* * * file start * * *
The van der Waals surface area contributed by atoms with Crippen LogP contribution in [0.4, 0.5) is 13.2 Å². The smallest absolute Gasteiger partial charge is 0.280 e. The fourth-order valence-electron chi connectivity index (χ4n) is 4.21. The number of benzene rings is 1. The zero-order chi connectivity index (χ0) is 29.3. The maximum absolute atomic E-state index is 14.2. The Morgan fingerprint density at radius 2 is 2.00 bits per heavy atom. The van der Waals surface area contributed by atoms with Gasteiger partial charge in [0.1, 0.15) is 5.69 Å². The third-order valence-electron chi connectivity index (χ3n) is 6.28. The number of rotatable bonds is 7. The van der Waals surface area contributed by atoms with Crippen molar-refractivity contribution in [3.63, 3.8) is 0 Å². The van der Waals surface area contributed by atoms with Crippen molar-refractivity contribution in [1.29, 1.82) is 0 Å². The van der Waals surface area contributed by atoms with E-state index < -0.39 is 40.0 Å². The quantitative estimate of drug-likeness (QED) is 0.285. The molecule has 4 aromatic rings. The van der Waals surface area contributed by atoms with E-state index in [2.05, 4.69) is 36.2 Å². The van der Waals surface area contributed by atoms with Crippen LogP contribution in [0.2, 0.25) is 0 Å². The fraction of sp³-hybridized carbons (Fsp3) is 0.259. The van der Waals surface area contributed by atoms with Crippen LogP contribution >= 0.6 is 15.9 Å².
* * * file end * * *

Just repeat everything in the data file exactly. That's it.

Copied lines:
The van der Waals surface area contributed by atoms with Crippen LogP contribution in [0.4, 0.5) is 13.2 Å². The smallest absolute Gasteiger partial charge is 0.280 e. The fourth-order valence-electron chi connectivity index (χ4n) is 4.21. The number of benzene rings is 1. The zero-order chi connectivity index (χ0) is 29.3. The maximum absolute atomic E-state index is 14.2. The Morgan fingerprint density at radius 2 is 2.00 bits per heavy atom. The van der Waals surface area contributed by atoms with Gasteiger partial charge in [0.1, 0.15) is 5.69 Å². The third-order valence-electron chi connectivity index (χ3n) is 6.28. The number of rotatable bonds is 7. The van der Waals surface area contributed by atoms with Crippen molar-refractivity contribution in [3.63, 3.8) is 0 Å². The van der Waals surface area contributed by atoms with Crippen molar-refractivity contribution in [1.29, 1.82) is 0 Å². The van der Waals surface area contributed by atoms with E-state index < -0.39 is 40.0 Å². The quantitative estimate of drug-likeness (QED) is 0.285. The molecule has 4 aromatic rings. The van der Waals surface area contributed by atoms with E-state index in [2.05, 4.69) is 36.2 Å². The van der Waals surface area contributed by atoms with Crippen LogP contribution in [0.2, 0.25) is 0 Å². The fraction of sp³-hybridized carbons (Fsp3) is 0.259. The van der Waals surface area contributed by atoms with Crippen LogP contribution >= 0.6 is 15.9 Å².